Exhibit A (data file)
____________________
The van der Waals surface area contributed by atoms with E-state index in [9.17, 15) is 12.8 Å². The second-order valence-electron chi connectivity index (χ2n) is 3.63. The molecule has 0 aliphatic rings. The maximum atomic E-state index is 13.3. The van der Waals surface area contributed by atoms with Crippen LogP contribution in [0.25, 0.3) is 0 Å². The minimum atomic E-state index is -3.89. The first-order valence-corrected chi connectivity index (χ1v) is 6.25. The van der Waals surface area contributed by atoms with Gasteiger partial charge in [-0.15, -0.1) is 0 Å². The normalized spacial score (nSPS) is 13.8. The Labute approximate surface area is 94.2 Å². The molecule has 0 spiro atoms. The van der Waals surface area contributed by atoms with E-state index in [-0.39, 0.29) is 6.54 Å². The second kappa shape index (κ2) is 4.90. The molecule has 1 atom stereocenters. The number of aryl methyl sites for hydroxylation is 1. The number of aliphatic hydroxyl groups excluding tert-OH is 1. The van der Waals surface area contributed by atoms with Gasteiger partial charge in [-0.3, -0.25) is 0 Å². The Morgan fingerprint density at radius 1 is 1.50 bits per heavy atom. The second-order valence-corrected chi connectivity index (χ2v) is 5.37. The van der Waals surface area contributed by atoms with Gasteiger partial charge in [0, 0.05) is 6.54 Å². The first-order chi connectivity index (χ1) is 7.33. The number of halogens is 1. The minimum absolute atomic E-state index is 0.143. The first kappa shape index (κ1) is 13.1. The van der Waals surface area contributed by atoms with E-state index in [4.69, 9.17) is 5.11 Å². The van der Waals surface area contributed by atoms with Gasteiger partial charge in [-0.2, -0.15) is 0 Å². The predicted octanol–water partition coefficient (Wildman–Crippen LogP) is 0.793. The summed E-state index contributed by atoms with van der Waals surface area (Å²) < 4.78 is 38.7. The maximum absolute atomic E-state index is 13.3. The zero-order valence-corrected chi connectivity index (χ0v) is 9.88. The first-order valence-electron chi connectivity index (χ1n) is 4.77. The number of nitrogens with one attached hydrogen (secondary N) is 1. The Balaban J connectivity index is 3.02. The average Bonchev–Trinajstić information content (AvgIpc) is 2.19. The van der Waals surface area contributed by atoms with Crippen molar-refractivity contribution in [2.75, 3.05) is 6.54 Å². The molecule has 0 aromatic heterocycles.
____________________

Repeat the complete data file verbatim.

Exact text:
The van der Waals surface area contributed by atoms with E-state index in [9.17, 15) is 12.8 Å². The second-order valence-electron chi connectivity index (χ2n) is 3.63. The molecule has 0 aliphatic rings. The maximum atomic E-state index is 13.3. The van der Waals surface area contributed by atoms with Crippen LogP contribution in [0.25, 0.3) is 0 Å². The minimum atomic E-state index is -3.89. The first-order valence-corrected chi connectivity index (χ1v) is 6.25. The van der Waals surface area contributed by atoms with Gasteiger partial charge in [-0.15, -0.1) is 0 Å². The normalized spacial score (nSPS) is 13.8. The Labute approximate surface area is 94.2 Å². The molecule has 0 spiro atoms. The van der Waals surface area contributed by atoms with E-state index in [-0.39, 0.29) is 6.54 Å². The second kappa shape index (κ2) is 4.90. The molecule has 1 atom stereocenters. The number of aryl methyl sites for hydroxylation is 1. The number of aliphatic hydroxyl groups excluding tert-OH is 1. The van der Waals surface area contributed by atoms with Gasteiger partial charge in [-0.3, -0.25) is 0 Å². The Morgan fingerprint density at radius 1 is 1.50 bits per heavy atom. The second-order valence-corrected chi connectivity index (χ2v) is 5.37. The van der Waals surface area contributed by atoms with Gasteiger partial charge in [0, 0.05) is 6.54 Å². The first-order chi connectivity index (χ1) is 7.33. The number of halogens is 1. The minimum absolute atomic E-state index is 0.143. The first kappa shape index (κ1) is 13.1. The van der Waals surface area contributed by atoms with E-state index in [4.69, 9.17) is 5.11 Å². The van der Waals surface area contributed by atoms with Gasteiger partial charge in [-0.2, -0.15) is 0 Å². The predicted octanol–water partition coefficient (Wildman–Crippen LogP) is 0.793. The summed E-state index contributed by atoms with van der Waals surface area (Å²) < 4.78 is 38.7. The maximum absolute atomic E-state index is 13.3. The zero-order valence-corrected chi connectivity index (χ0v) is 9.88. The first-order valence-electron chi connectivity index (χ1n) is 4.77. The number of nitrogens with one attached hydrogen (secondary N) is 1. The Balaban J connectivity index is 3.02. The average Bonchev–Trinajstić information content (AvgIpc) is 2.19. The van der Waals surface area contributed by atoms with Crippen molar-refractivity contribution in [2.75, 3.05) is 6.54 Å². The molecule has 0 aromatic heterocycles.